Much as I love to bake, there’s always a twinge of sadness every time I measure out a spoonful of my homemade vanilla. As good as it smells and as great as it tastes, each recipe takes me closer to the bottom of the bottle.
And I know I’d need to go halfway round the world to replenish it.
Sure, it’s just a recycled vinegar bottle and some of the liquor store’s cheapest Russian vodka. But the graceful little lances floating in amber are the secret: Genuine Tahitian vanilla pods.
It’s been years since my husband and I sailed on the Paul Gauguin through French Polynesia. Yet the pods we bought early one morning in Papeete have been bringing an unforgettable aroma of beachcombing romance into our kitchen ever since.
The cruise of the Society Islands, the voyage back to Gauguin’s long-haired beauties, Michener’s Bali Hai and Jimmy Buffet’s “One Particular Harbor,” began and ended in Tahiti’s capital of Papeete.
Papeete’s harbor pulses day and night, a sunny Gallic beat that seems to start when an islander revs up on his motorcycle to the bakery in the morning. He fetches a long, Parisian baguette, anchors it across his handlebars and roars off.
At night, food trucks glitter with tracer lights and glowing woks reflected into the harbor waves.
Scouting the Papeete Market
In between, the massive Papeete market sells every ingredient you can fathom. Peppers and beans just off the farm, pineapples fresh from the plantation.
Our first market trip at the start of the cruise is strictly scouting, walking through the aisles, up and down the staircases, through T-shirt shops and baskets stalls. For a moment, I’m tangled in a batik forest until I can part the fabric and come to daylight again.
We’re not here to buy, but to reconnoiter. Whose vanilla pods look the best? Who looks the friendliest to trade with in my pidgin French?
Soon, it’s time to board the Paul Gauguin and all thoughts of commerce fly out our porthole. We’re all about scuba diving in the warm water, so many shades of turquoise and teal we run out of descriptions. Deciding what wine to have with the chef’s snapper. And looking for a falling star each evening at the railing.
Do we really have to leave?
I wonder, looking down at some marks on the rail our last night, could these be the claw marks of passengers they’ve had to pry off the Gauguin? We certainly don’t want to leave, no one at our dinner table wants to leave, no one on this ship wants to leave. No one who comes to French Polynesia ever wants to leave.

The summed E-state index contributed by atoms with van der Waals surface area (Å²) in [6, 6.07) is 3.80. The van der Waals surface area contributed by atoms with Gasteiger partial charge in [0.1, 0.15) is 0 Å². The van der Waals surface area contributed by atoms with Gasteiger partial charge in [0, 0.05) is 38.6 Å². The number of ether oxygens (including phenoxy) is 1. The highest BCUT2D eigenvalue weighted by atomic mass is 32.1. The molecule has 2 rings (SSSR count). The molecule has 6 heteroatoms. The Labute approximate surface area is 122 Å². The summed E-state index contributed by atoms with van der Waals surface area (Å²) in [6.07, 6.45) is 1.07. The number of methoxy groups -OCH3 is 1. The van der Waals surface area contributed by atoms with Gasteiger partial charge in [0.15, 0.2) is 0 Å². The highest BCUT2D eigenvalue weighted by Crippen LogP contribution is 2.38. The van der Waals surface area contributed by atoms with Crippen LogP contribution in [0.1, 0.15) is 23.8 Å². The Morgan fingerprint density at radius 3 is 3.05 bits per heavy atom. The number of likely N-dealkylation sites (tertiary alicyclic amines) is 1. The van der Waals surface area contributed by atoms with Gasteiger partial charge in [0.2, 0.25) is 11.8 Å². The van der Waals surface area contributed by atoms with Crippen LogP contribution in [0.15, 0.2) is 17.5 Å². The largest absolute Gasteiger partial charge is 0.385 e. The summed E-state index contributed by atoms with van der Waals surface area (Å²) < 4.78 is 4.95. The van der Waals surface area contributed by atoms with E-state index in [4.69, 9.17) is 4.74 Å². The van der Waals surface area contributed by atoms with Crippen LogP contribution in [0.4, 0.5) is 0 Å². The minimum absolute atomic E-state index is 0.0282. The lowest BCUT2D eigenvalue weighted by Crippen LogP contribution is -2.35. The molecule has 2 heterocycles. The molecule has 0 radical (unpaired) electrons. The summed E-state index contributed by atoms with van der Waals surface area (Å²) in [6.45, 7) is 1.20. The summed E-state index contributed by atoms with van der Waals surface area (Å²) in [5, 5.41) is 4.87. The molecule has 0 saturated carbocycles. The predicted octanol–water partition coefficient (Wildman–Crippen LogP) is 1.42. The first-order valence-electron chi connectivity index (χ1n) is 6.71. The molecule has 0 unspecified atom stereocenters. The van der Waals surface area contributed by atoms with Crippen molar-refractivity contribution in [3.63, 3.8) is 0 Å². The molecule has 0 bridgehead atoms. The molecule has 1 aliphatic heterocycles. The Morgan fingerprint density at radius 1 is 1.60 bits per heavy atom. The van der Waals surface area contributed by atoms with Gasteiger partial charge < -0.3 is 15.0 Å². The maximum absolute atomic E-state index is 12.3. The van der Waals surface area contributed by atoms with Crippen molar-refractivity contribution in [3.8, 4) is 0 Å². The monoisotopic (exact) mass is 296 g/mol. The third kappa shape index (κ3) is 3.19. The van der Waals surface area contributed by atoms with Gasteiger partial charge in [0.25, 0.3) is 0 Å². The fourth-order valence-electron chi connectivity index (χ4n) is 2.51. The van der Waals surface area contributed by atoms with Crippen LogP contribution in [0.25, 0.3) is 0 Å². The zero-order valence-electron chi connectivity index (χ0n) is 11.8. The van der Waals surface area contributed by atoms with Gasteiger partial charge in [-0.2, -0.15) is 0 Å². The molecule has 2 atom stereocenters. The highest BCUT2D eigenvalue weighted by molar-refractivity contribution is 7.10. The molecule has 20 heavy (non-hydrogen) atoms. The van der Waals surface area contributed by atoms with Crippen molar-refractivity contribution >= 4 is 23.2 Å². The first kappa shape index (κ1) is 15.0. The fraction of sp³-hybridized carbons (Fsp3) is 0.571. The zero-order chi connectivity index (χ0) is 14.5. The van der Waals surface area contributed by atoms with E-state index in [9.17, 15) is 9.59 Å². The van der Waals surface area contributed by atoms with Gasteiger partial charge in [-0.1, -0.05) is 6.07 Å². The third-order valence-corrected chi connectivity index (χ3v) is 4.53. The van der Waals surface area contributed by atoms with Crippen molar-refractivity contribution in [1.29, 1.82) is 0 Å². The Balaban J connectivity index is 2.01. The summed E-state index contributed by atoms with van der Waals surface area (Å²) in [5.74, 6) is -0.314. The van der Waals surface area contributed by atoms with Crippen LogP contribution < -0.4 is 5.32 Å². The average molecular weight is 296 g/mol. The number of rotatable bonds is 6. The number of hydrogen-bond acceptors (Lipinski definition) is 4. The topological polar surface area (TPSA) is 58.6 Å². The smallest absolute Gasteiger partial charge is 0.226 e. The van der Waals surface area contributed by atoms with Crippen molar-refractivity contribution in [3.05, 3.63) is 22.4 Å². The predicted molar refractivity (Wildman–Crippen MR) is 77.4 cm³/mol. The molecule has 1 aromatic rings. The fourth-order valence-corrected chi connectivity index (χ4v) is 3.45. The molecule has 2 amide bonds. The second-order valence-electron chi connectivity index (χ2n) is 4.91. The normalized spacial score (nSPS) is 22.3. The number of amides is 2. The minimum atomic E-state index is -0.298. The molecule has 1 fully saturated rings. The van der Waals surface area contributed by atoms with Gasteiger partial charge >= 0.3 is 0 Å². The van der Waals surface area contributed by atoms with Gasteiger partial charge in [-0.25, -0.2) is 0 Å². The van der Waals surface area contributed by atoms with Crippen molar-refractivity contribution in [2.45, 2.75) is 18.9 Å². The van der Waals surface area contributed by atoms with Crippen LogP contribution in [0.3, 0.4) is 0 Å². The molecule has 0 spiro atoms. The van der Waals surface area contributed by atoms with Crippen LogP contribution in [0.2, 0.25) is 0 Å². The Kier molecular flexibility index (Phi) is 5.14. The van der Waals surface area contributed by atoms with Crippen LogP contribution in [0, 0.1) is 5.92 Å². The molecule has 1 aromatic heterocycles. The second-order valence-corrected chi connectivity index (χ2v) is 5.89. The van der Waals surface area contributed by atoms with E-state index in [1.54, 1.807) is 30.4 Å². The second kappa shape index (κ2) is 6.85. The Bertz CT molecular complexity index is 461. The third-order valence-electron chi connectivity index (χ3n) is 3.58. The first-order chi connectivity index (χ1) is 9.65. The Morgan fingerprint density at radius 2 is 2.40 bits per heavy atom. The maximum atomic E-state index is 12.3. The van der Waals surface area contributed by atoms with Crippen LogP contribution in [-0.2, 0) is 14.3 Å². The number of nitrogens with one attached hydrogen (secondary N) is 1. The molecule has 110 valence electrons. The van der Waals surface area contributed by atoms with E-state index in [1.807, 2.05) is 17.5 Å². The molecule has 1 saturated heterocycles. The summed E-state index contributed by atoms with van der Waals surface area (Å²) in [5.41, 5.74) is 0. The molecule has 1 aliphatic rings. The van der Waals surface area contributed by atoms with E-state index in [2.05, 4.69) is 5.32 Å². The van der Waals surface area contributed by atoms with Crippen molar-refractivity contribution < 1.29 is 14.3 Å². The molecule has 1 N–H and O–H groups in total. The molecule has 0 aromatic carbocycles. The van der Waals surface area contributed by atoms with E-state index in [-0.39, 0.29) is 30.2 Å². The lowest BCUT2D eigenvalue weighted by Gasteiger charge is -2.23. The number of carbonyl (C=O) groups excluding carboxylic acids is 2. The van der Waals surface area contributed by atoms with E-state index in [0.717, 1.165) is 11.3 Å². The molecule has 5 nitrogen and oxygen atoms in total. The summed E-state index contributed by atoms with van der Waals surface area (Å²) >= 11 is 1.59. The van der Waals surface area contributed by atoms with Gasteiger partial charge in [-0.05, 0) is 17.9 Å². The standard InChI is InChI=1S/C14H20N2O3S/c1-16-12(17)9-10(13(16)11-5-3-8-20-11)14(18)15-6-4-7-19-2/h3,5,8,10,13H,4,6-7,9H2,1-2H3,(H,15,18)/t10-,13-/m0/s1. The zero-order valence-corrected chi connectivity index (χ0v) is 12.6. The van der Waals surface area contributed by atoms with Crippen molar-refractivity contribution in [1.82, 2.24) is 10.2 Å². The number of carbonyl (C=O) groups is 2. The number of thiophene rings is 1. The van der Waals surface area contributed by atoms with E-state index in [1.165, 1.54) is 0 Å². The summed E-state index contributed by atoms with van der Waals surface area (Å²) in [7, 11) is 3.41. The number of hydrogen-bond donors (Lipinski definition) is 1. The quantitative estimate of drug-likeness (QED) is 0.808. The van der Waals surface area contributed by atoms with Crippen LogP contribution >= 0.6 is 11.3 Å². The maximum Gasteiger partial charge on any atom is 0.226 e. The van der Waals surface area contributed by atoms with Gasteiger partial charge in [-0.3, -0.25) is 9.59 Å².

But we can feel the porters prowling the hallways for luggage and the beautiful ship slipping back into berth at Papeete. We have plane tickets that seem to mock us—if we hocked them today, how long could we stay on these teal/turquoise/indescribable waters?
But there is one last pleasant task before the taxi sweeps us off to the dreaded airport. I set our alarm for 6, so we can be the first shoppers at the Papeete market.
The sun is half awake when we walk to the block of shops. Some of the vendors are still sleeping on the concrete steps next to their shuttered stalls. Others have prodded little stoves ablaze for breakfast.
Inside the vast room, one man of middle years sets up his worktop: flowers in pails, shell trinkets on the table. We zero in on his vanilla pods, breathe in their scent and tell him we’ll take $50 worth.
He covers his surprise well, slowly picking out the best pods for this strange couple that seems to have materialized out of morning mist. He can’t know that I plan to make vanilla extract for dozens of us, giving it to friends and family, and have gallons of cheap vodka awaiting me at home.
He only knows that he’s happy and grateful, and we do a full round of “Merci’s” before we wander off deeper into the market.
Even now, every time I unscrew the vanilla cap I’m instantly transported, diving with black-tipped sharks off Moorea, clambering up to World War II guns on Bora Bora. To a pineapple plantation, where the guide wields his machete and filets the fruit atop his Jeep hood for us to savor.
With each soul-stirring breath of my Tahitian vanilla, I’m also back at the Papeete market that morning, admiring orchids and tracing batiks with my finger.
At the edge of awareness, I hear “Madame, madame!” It takes a moment or two of persistence before I turn in the general direction of the call.
“Madame, Madame!” And in that silent movie pantomime, I point to myself and mouth “Moi?” to the vanilla seller.
“Oui, madame,” he says, motioning us back to his booth.
My husband and I look at each other –is there a problem with the cash? Something wrong with the vanilla?
We’re wary Americans as we shuffle back to our first stall, puzzled and apprehensive about some Tahitian mores we might have violated.
“Oui?” I say, staying a pace apart.
“Merci, madame,” he says with a lavish smile, stepping forward to drape a shell necklace around my neck. “Merci!”
I glance down to see the most elaborate necklace of his entire inventory, shells intricately braided into a lei.
It sets all three of us off on a further round of smiles and bows, and we finally “Merci” ourselves out of the market. With our vanilla pods tucked safely away, as if they were ropes of Tahitian black pearls.
When you go
Paul Gauguin Cruises and Tahiti Tourism.